Welcome‎ > ‎

Affordable Cohousing

What Does Affordable Cohousing Look Like?

Design - Cohousing is a type of intentional collaborative community where the residents own or rent fully equipped, self-contained private homes or apartments.  The compact physical design fosters increased interaction between residents by incorporating extensive common facilities, including a community center (common house), pedestrian walkways, playgrounds, community gardens and open spaces.  To make these neighborhoods safe, visually appealing, and pedestrian-friendly, cars are moved to the periphery.  

The Heart of the Community: The Common House - Common houses are central to cohousing communities.  Common houses are places where individuals in the community come together in informal and organized ways. Life and community-building skills are nurtured.  Cohousing communities develop and value thoughtful and informed discussion, engage in group decision-making, and learn to resolve conflicts. Common houses typically include a fully-equipped kitchen, an open area for dining and gathering, a mail room, meeting rooms, a play area for children, and guest rooms.  Many cohousing communities have additional  amenities, including laundries, libraries, exercise facilities, technology centers, workspaces and storage facilities. Typical activities in common houses include one or more community meals each week, concerts,  performances, classes of every kind, and both inter- and intra-community meetings. Physically, shared facilities in the common house means that individual houses can be smaller.

Management and Administration - Cohousing communities are typically planned, owned and managed by the residents. The residents share a common interest in living together as a community and supporting one another—physically, intellectually, and emotionally. 

Cost Benefits of Cohousing - Affordable cohousing is designed not only to lower the cost of entry, but also to minimize the overall costs of maintaining a household.  Community members can share and exchange goods, tools, capabilities, and expertise.  In simply eliminating the unnecessary duplication of assets and effort, costs are reduced and economies of scale are realized.  As a result, cohousing delivers measurable value. Unlike traditional housing arrangements, cohousing is neither a speculative asset nor a sunk cost. Cohousing is first and foremost an activity, and secondarily a physical entity.  Cooperation and reciprocity are the core activities of cohousing communities—ways of being that create real economic value. This is part of the reason why cohousing maintains its value even while other forms of housing are in decline.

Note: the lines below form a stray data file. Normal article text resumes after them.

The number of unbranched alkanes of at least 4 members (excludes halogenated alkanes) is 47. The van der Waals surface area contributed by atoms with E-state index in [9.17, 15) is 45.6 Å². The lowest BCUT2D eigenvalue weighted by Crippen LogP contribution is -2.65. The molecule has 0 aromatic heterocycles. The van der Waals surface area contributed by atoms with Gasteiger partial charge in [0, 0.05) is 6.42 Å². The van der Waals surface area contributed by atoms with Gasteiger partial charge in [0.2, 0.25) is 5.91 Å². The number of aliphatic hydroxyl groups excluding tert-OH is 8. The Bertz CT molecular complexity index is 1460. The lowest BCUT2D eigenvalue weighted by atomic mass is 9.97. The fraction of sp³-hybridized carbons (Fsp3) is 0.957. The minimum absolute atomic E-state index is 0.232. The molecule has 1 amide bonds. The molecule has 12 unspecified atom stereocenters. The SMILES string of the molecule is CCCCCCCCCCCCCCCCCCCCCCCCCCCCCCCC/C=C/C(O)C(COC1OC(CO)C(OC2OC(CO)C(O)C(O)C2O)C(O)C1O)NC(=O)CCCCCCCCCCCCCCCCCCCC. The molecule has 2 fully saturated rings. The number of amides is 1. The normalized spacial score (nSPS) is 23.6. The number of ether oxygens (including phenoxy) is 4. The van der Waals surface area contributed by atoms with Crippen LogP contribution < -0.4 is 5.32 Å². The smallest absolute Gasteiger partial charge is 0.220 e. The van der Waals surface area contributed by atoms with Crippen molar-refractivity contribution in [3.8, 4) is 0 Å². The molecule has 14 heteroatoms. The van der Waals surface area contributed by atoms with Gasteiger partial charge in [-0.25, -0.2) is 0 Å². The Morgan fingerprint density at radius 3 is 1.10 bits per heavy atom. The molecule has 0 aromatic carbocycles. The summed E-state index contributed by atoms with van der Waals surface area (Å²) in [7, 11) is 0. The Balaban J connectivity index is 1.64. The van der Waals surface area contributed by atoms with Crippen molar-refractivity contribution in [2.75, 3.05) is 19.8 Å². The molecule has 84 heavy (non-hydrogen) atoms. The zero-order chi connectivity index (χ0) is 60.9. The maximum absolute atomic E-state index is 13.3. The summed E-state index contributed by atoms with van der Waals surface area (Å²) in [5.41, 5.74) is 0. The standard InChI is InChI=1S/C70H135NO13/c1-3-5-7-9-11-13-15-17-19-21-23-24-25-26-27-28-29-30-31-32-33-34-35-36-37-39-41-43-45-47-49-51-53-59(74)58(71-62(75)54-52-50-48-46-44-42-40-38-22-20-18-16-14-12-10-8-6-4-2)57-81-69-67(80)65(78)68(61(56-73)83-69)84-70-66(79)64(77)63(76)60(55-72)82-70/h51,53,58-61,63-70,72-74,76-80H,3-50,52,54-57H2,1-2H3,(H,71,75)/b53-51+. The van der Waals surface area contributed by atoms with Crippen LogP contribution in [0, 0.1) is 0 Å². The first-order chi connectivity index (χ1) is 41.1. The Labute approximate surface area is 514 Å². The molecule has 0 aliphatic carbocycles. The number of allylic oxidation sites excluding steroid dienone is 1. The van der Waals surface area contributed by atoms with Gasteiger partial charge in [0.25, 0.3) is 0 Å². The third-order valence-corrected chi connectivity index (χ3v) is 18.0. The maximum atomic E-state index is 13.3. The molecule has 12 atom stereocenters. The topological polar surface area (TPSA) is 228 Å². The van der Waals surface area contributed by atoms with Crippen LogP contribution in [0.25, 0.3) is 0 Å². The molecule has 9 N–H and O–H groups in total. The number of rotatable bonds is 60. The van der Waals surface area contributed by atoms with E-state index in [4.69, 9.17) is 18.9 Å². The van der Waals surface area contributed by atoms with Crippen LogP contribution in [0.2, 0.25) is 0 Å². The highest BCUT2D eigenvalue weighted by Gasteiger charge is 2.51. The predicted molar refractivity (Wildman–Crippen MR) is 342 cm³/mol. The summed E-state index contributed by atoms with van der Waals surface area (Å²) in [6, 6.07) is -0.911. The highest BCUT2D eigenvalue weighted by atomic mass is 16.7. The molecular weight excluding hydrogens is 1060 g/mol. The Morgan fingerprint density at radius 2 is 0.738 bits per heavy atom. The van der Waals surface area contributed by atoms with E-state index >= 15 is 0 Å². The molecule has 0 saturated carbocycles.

Including Units Affordable to Low- and Moderate-Income Households - Affordable cohousing homes should be priced to be affordable to low- and moderate-income households. Most commonly, housing is said to be affordable if the total annual household cost of rent or mortgage payments, together with utilities, does not exceed 30-35% of that household's annual income. PFAC’s activities are expected to serve low- and moderate income families and individuals between 60% and 100% of the area median income.